Researchers at the Johns Hopkins Malaria Research Institute have developed a new method for studying the complex molecular workings of Anopheles albimanus, an important but less studied spreader of human malaria. An. albimanus carries Plasmodium vivax, the primary cause of malaria in humans in South America and regions outside of Africa. Unlike Anopheles gambiae, the genome of the An. albimanus mosquito has not been sequenced and since these two species are evolutionarily divergent, the genome sequence of An. gambiae cannot serve as an appropriate reference. The researcher's findings were published online in the journal Molecular & Cellular Proteomics.
"Technologies and platforms are needed to bridge the scientific gaps that could eventually spur the development of novel interventions to combat all human malarias," said study author, Rhoel Dinglasan, PhD, MPH, an assistant professor with the W. Harry Feinstone Department of Molecular Microbiology and Immunology at the Johns Hopkins Bloomberg School of Public Health. "To our knowledge, no approaches have been published that address this issue."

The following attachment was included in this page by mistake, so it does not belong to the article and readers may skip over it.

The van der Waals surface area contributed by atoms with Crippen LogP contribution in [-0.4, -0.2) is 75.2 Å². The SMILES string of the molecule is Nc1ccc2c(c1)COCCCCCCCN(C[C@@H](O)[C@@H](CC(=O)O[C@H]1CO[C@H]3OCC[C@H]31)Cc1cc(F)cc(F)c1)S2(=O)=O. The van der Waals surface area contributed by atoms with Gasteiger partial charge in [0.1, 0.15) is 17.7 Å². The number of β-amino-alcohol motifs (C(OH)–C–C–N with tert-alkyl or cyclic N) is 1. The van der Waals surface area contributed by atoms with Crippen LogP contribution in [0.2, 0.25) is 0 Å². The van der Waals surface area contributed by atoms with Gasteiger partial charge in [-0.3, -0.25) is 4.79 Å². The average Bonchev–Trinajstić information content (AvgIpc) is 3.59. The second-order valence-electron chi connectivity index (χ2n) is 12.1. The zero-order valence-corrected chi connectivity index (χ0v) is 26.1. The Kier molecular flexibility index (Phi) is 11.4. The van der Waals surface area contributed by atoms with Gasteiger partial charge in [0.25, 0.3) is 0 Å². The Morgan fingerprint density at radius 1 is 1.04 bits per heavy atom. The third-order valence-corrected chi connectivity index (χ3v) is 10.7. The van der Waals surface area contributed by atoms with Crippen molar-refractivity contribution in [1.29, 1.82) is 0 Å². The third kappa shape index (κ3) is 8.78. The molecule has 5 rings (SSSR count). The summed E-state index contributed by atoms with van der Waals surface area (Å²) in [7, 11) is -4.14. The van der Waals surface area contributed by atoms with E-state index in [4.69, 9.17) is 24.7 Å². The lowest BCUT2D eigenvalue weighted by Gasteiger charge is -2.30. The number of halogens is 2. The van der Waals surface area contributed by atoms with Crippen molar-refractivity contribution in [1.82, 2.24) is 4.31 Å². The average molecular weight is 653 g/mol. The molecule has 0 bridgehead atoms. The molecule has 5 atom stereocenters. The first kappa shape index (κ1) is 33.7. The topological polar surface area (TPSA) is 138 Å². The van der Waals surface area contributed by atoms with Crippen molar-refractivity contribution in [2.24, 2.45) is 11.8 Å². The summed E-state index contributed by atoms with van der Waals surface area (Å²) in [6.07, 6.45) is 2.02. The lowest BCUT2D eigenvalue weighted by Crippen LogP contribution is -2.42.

For the study, Dinglasan and his colleagues developed a method to compare proteins of the midgut of An. albimanus and An. gambiae. The mosquito midgut is a critical stage in the lifecycle of the malaria parasite and in the transmission of malaria to people. For An. albimanus, the researchers developed a seamless, integrated transcriptomic-to-proteomic approach involving assembly of the An. albimanus midgut transcriptome followed by acquisition of the luminal midgut microvilli proteome.
Dinglasan added, "This comparative proteomic analysis of the midgut brush borders of two important malaria vectors, An. gambiae and An. albimanus, which we envision will be one of many comparative studies, will help researchers develop new mosquito-based targets for drugs, vaccines or other interventions that would theoretically work in blocking both P. falciparum and P. vivax."
Malaria sickens more than 250 million people worldwide resulting in over 800,000 deaths, mostly African children.
|Contact: Tim Parsons|
Johns Hopkins University Bloomberg School of Public Health